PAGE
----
the seal Woman project
“Let us feel Faroe land's legend”
So says S.M. Zachariassen in his poem “Føroyingar, landsmenn” (“Men of Faroe, Compatriots”)
It is in this spirit that we undertake this major project to memorialise the Seal Woman legend on the rocky shore of Mikladalur.
The organisers of the Faroese Sailor’s Day have and continue to nurture this vision: if we want to pass a vibrant community on to the next generation in the Northern Isles, we must ourselves hold our region dear and continually develop our town and village communities.
We believe that we who live in the Faroes, and not the least those of us who live in the Northern Isles, need to be far better at exploiting opportunities in tourism. Tourism should be an alternative that supplements the fishing industry well, providing additional jobs outside both fisheries and the public sector. This holds true both for the country as a whole and our own region.
In erecting a statue on the shore of Mikladalur we make the Seal Woman legend visibly present in the village were it is still so much alive. Doing so, we believe that tourism has received another site around which to develop further.
The Faroese Sailor’s Day has previously set up three sculptures in Klaksvík, “The Baiter” at Stongum, “Fisher Folk” at Gørðum and “The Hook” in the Flesjavegurin roundabout.
The current project is far more involved than our previous projects. Therefore, we have asked the sculptor Hans Pauli Olsen, whose ancestors came from Kalsoy, to make the sculpture. The Seal Woman will stand on Stórakneysi, a rocky knoll on the shore of Mikladalur. Being placed here, she will rise up from the breakers in stormy weather. The challenge facing Hans Pauli Olsen is daunting because he has to find a way to secure the statue to make sure it remains standing even when hit by the fiercest of Atlantic storms.
Part of the project is the installation of advanced binoculars further up the hill, where tourists who visit Mikladalur in stormy weather can follow the Seal Woman as she battles the breakers.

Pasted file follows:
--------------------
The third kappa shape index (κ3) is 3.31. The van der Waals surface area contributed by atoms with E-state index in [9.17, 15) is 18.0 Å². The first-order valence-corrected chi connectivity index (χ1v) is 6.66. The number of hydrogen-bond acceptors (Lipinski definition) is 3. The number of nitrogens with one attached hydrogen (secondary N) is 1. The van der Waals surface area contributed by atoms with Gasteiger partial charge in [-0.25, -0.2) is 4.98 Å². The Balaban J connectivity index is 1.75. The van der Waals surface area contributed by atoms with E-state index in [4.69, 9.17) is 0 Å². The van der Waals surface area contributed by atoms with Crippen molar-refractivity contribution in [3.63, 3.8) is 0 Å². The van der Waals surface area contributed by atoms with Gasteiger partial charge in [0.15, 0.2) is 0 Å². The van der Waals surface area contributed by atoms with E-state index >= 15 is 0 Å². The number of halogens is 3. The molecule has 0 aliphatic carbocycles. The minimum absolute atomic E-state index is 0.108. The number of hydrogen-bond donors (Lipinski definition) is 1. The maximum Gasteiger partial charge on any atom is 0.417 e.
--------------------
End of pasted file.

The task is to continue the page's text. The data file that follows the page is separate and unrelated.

And so we hope the Seal Woman will draw tourists both in summer and winter. With careful planning, a tourist industry can be developed as a result of this investment. This might be a golden opportunity around which to plan traditional dances, food events, excursions and and nature experiences.
Legends, history and nature are key in tourism; in turning the spotlight on the Seal Woman legend we add another site around which tourism can develop.
The organising committee
An Active and Engaged Artist
After discussing the project for several years, we contacted the sculptor Hans Pauli Olsen, who immediately was enthusiastic about the idea.
Although we have yet to sign a contract with him, he has already begun his work. Not only has he made a model of the selkie but has done so in the full height of the final sculpture, one and half times the size of a grown man.
Far to the right in this picture stands Elinborg Samson, who is quite a tall woman, beside the veiled Seal Woman, waiting to make her public entrance.
Hans Pauli Olsen lives in Copenhagen but his ancestors hail from Kalsoy. When we visited him, he showed us several projects that never materialised—but he tapped his hand on the Seal Woman and said: “In this one, in her I believe.”
Nature's Great Power
It is no simple task to erect a statue on an exposed, rocky knoll at the edge of Mikladalur’s shore. The Seal Woman must be able to stand up to strong natural powers as Northern Atlantic storms unleash their might against the shore.
To solve this challenge and gather the best technical know-how available, we contacted Landsverk (the national road and construction company).
The people at Landsverk were very helpful. After on-site investigations, it was determined that the knoll Stórakneysi had to be secured because it was part of an old shelf that lay above the bedrock in Mikladalur. Landsverk stood for this part of the work. Technicians at Landsverk also calculated that the Seal Woman had to be able to withstand waves up to a height of 13 metres, as these could hit the shore in a worst-case scenario, the so-called 100 year’s wave.
These calculations are based on Landsverk’s records of waves in the waters north of the Faroes. When Landsverk had concluded their analysis of the natural forces to be reckoned with, we needed to find people with the technical expertise to calculate how the Seal Woman should be reinforced and secured to the knoll to enable her to withstand these fierce forces.
Heri Hammer, municipal engineer for Klaksvík municipality, recommended Preben Hansen, a constructional engineer. Landsverk confirmed that this was a good choice, which it also has proven to be.
Working very well together with the sculptor Hans Pauli Olsen, Preben Hansen has calculated to what extent the statue must be reinforced and how it is to be secured so that the Seal Woman can stand up to the 100 year’s wave that might sweep in from the Firth of Kalsoy.